The History of Police Cars

Written by sharon l. cohen
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­The first motorised police car at the end of the 19th century barely could outrun a horse and buggy. Since then, police cars have evolved significantly. Today's patrol cars are sophisticated vehicles, outfitted with the latest technology to enforce the law.

First Police Car

The first police car was actually an electric vehicle patrolling the streets in1899 Akron, Ohio. The car, which needed recharging every 30 miles, barely reached a speed of 16mph. Akron was one of the few towns that bought an automobile for its police officers. At the time, horses and motorcycles were more efficient ways to patrol the streets. As the speed of cars increased, it became more necessary for cities to buy these vehicles.

Makes of Cars

The earliest police vehicles frequently were called "squad cars," since they transported a "squad," or group, of officers to crime scenes. The vehicle was usually not any different from others on the road, except for a couple of modifications, such as special lights. The 1932 Ford became popular among police departments because it was more powerful and reasonably priced than similar Chevrolet and Dodge models of the time.

Police Vans

The police van, which was a combination of truck and jail, was used for many years to transport prisoners. The derivation of the word "paddy" continues to be controversial. Some believe it refers to the derogatory word for the Irish, since many early police officers were from Ireland. Others say it was because the word paddy also meant padlock.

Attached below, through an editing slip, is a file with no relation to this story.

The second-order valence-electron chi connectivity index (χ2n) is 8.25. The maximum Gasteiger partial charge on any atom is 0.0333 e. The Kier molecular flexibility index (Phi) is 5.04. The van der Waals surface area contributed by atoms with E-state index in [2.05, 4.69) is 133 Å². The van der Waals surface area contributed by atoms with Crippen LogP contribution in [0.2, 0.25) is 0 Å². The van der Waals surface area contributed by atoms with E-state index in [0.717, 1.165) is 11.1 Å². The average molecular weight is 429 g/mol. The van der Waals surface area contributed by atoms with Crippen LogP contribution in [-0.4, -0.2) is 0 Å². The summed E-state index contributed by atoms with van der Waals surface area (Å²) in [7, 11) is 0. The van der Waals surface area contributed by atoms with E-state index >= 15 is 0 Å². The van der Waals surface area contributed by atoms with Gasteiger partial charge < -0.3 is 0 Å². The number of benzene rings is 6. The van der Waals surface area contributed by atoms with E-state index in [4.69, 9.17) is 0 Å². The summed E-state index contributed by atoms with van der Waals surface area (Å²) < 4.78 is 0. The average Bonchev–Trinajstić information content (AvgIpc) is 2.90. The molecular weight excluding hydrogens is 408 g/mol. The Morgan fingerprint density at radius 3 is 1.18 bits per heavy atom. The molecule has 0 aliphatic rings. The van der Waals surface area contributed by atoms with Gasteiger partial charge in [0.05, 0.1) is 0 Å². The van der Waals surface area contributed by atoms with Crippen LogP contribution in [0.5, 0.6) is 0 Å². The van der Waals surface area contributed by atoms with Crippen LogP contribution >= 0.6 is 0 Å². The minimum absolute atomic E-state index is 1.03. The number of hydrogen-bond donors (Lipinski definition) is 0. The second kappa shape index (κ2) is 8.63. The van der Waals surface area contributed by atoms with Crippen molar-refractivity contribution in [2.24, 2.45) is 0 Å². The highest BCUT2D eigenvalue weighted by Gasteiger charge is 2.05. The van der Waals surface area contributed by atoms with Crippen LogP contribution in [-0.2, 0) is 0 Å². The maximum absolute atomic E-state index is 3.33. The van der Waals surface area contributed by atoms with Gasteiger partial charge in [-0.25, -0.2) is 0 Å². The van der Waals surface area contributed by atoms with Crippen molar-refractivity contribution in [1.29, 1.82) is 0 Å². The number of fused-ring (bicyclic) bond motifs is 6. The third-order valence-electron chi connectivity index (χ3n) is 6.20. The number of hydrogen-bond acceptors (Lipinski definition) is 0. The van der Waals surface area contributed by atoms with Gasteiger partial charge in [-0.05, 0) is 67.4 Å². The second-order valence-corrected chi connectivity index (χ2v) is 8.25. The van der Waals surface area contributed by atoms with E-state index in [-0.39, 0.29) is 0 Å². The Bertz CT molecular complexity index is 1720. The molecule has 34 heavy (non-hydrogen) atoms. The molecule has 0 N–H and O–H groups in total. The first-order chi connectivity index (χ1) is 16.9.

Special Police Car Packages

Custom-built police vehicles began to appear in the 1950s. By the end of the decade, all of the major car companies were selling models equipped solely for police. Since then, the number of law enforcement vehicles has increased dramatically. Most cars are "police pursuit vehicles," which are equipped for high-speed chases and quick responses to emergencies. "Special service vehicles" are usually sport-utility vehicles, and "special service package" patrol cars are usually sports cars.

Colours and Designs

Until the 1970s, most police cars were black with white doors and roofs, so that they would stand out from other vehicles. Now, police departments decorate their cars with unique lettering and striping. Some cars retain the black and white colouring, but other colours have emerged, including blue and green.


Many modern police cars use LED emergency lights, which use less power and last longer than traditional lights. The lights come in many different styles, including ones that can be raised and lowered to increase visibility during freeway traffic stops and accidents.

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